• A total of $350K has been stolen from 93K victims of fake cryptocurrency mining Android apps

  • Lookout, a cybersecurity organization, discovered a slew of crypto mining frauds involving hundreds of phony Android apps. At least 93,000 people were harmed as a result of the fraudulent plan, which stole more than $350,000 from them.

    Instead of mining cryptocurrency, thieves steal money. According to recent research, the security firm Lookout uncovered 172 fake Android apps that were designed to mine digital assets. Instead, the apps were found to have defrauded at least 93,000 people out of $350,000.

    BitScam and CloudScam are two unique Android app sections that were used to categorize the apps. They were apparently developed to target people who were interested in cryptocurrency by the criminal actors.

    BitScam and CloudScam promoted crypto mining operations for a fee to clients at their core. The apps, on the other hand, did not provide the aforementioned services and instead took the money from the victim. Furthermore, the programs deceived consumers by displaying fictitious minimum account balances. Lookout mobile app security researcher Ioannis Gasparis noted:

    “Because these programs don’t actually accomplish anything dangerous, they were able to fly under the radar. They’re just shells set up to entice cryptocurrency enthusiasts and collect money for things that don’t exist.”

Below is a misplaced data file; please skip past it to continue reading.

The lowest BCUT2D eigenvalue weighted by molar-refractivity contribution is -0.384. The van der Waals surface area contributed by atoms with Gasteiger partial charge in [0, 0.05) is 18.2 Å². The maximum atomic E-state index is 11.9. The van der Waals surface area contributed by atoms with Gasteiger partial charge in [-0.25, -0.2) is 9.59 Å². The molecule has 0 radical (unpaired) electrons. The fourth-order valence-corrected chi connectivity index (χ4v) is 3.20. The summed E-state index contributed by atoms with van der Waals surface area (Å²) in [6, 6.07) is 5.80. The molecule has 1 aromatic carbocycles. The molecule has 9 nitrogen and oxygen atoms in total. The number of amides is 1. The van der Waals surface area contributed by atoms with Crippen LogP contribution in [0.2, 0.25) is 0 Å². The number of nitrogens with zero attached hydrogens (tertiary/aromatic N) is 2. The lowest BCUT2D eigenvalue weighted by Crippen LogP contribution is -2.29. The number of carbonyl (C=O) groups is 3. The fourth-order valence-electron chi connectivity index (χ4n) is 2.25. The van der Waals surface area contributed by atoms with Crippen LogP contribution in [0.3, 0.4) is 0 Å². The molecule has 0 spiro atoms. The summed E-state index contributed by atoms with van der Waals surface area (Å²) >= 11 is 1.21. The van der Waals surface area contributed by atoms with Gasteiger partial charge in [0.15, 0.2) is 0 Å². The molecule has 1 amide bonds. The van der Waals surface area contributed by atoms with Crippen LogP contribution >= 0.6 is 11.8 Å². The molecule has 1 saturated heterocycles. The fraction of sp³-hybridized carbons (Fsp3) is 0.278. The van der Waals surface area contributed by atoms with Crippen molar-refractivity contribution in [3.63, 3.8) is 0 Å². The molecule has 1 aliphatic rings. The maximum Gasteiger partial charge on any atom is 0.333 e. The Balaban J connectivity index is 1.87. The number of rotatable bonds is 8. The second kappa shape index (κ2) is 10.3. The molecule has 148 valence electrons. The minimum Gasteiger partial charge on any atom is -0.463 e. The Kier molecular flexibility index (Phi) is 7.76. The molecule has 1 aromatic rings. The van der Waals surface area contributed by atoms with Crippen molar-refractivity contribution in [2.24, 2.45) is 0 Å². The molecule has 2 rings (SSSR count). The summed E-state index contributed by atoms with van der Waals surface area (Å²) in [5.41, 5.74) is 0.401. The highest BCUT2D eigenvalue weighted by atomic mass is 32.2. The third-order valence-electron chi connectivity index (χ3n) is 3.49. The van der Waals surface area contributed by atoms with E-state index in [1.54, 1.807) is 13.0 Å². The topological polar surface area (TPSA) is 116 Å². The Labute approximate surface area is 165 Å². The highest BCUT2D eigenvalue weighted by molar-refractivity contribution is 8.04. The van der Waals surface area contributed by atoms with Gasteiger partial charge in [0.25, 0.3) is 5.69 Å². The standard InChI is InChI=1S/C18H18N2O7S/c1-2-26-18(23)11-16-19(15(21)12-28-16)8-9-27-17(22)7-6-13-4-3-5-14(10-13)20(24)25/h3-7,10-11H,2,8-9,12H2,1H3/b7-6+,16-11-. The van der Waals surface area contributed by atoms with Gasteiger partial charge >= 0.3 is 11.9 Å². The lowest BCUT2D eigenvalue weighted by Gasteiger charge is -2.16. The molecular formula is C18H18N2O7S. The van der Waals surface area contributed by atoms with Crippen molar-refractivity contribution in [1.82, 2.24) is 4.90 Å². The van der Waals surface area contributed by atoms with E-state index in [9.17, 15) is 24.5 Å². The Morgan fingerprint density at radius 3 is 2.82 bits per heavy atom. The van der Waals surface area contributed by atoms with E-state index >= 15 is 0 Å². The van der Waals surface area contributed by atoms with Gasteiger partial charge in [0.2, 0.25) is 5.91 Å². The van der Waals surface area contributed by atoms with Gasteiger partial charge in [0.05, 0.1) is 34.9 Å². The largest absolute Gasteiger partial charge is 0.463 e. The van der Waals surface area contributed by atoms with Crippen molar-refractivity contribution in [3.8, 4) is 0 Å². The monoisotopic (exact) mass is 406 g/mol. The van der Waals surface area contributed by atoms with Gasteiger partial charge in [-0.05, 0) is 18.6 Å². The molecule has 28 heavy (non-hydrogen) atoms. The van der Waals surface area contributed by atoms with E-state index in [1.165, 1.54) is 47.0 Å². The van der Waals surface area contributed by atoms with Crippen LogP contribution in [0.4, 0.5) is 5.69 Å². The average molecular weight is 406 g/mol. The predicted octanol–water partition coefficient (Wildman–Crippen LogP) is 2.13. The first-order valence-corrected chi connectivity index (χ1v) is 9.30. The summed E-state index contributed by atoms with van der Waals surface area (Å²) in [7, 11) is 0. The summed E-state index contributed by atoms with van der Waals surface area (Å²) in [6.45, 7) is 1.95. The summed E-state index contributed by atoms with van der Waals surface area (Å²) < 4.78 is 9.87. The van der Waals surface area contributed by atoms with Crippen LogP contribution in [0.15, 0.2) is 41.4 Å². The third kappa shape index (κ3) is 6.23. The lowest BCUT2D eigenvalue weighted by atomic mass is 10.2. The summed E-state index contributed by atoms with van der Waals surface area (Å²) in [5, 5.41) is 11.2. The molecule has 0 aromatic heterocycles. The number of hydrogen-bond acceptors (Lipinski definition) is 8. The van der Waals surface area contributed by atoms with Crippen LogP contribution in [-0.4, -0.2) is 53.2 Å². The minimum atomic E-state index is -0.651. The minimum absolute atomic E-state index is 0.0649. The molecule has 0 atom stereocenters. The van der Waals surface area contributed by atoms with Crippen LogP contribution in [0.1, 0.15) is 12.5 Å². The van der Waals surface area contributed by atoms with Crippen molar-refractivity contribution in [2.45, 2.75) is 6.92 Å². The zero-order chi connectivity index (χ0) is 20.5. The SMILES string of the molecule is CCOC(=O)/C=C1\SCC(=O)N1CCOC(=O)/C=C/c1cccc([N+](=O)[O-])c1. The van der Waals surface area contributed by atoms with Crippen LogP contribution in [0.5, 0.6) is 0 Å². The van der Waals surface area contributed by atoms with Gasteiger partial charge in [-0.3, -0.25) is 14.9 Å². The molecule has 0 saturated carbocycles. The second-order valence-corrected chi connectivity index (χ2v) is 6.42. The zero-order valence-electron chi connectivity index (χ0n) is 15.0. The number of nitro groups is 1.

According to Lookout, Google Play had 25 of the 172 bogus apps available for download. Following that, the cybersecurity firm collaborated with Google to remove the applications from the platform. Hundreds of them, however, are available for download on third-party app stores, according to the cybersecurity firm.

    A British woman’s life savings were stolen by the BTC scam. Teresa Jackson, a retired teacher from Portishead, Somerset, was recently featured on CryptoPotato. The 63-year-old was pleased by a Bitcoin investment plan she saw on Instagram and began to consider putting some of her money into it.

    She was approached by someone claiming to be a financial advisor with extensive knowledge of Bitcoin shortly after joining the strange project. Jackson was enticed to invest £120,000, which was her pension fund and life assets, by an unknown man who allegedly sounded very thrust-worthy.

    She sent the money and inquired about the status of her investment. Unfortunately, the “advisor” did not respond, and the monies were irreversibly lost:

    “I felt humiliated and foolish. My family had faith in me to know what I was up to. Simply put, I am now on Universal Credit. I’m at ease, yet I can’t live the way I used to.”

    When Ms. Jackson told her bank about the scam, she received half of her money back. However, because she moved the cash herself, the institution was unable to refund the full sum.

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